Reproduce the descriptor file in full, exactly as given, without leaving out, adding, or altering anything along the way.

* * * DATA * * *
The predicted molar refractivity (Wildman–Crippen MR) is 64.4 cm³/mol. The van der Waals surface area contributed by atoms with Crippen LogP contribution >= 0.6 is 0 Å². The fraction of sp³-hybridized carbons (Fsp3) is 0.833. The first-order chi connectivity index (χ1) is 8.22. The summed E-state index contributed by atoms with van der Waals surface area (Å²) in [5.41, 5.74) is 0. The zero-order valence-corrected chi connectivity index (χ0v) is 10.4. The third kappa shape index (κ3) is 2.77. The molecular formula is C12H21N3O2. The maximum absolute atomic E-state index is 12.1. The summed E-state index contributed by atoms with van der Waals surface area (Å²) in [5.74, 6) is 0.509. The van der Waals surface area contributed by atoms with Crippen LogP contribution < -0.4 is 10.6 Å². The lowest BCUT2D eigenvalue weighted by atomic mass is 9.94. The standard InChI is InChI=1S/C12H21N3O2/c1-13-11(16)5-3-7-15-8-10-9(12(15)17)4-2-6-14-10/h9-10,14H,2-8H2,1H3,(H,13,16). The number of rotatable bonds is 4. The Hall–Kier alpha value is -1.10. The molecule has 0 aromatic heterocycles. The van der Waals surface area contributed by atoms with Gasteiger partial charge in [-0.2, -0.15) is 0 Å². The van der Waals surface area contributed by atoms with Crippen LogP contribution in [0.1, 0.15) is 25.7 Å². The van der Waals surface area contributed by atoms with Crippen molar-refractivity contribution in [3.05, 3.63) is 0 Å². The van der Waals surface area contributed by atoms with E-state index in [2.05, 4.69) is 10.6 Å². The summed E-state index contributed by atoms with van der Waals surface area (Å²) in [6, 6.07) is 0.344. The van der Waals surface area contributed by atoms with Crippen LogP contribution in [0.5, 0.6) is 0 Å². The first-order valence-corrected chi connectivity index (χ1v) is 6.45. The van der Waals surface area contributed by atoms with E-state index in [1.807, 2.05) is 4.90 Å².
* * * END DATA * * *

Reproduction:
The predicted molar refractivity (Wildman–Crippen MR) is 64.4 cm³/mol. The van der Waals surface area contributed by atoms with Crippen LogP contribution >= 0.6 is 0 Å². The fraction of sp³-hybridized carbons (Fsp3) is 0.833. The first-order chi connectivity index (χ1) is 8.22. The summed E-state index contributed by atoms with van der Waals surface area (Å²) in [5.41, 5.74) is 0. The zero-order valence-corrected chi connectivity index (χ0v) is 10.4. The third kappa shape index (κ3) is 2.77. The molecular formula is C12H21N3O2. The maximum absolute atomic E-state index is 12.1. The summed E-state index contributed by atoms with van der Waals surface area (Å²) in [5.74, 6) is 0.509. The van der Waals surface area contributed by atoms with Crippen LogP contribution < -0.4 is 10.6 Å². The lowest BCUT2D eigenvalue weighted by atomic mass is 9.94. The standard InChI is InChI=1S/C12H21N3O2/c1-13-11(16)5-3-7-15-8-10-9(12(15)17)4-2-6-14-10/h9-10,14H,2-8H2,1H3,(H,13,16). The number of rotatable bonds is 4. The Hall–Kier alpha value is -1.10. The molecule has 0 aromatic heterocycles. The van der Waals surface area contributed by atoms with Gasteiger partial charge in [-0.2, -0.15) is 0 Å². The van der Waals surface area contributed by atoms with Crippen LogP contribution in [0.1, 0.15) is 25.7 Å². The van der Waals surface area contributed by atoms with Crippen molar-refractivity contribution in [3.05, 3.63) is 0 Å². The van der Waals surface area contributed by atoms with E-state index in [2.05, 4.69) is 10.6 Å². The summed E-state index contributed by atoms with van der Waals surface area (Å²) in [6, 6.07) is 0.344. The van der Waals surface area contributed by atoms with Crippen LogP contribution in [0.5, 0.6) is 0 Å². The first-order valence-corrected chi connectivity index (χ1v) is 6.45. The van der Waals surface area contributed by atoms with E-state index in [1.807, 2.05) is 4.90 Å².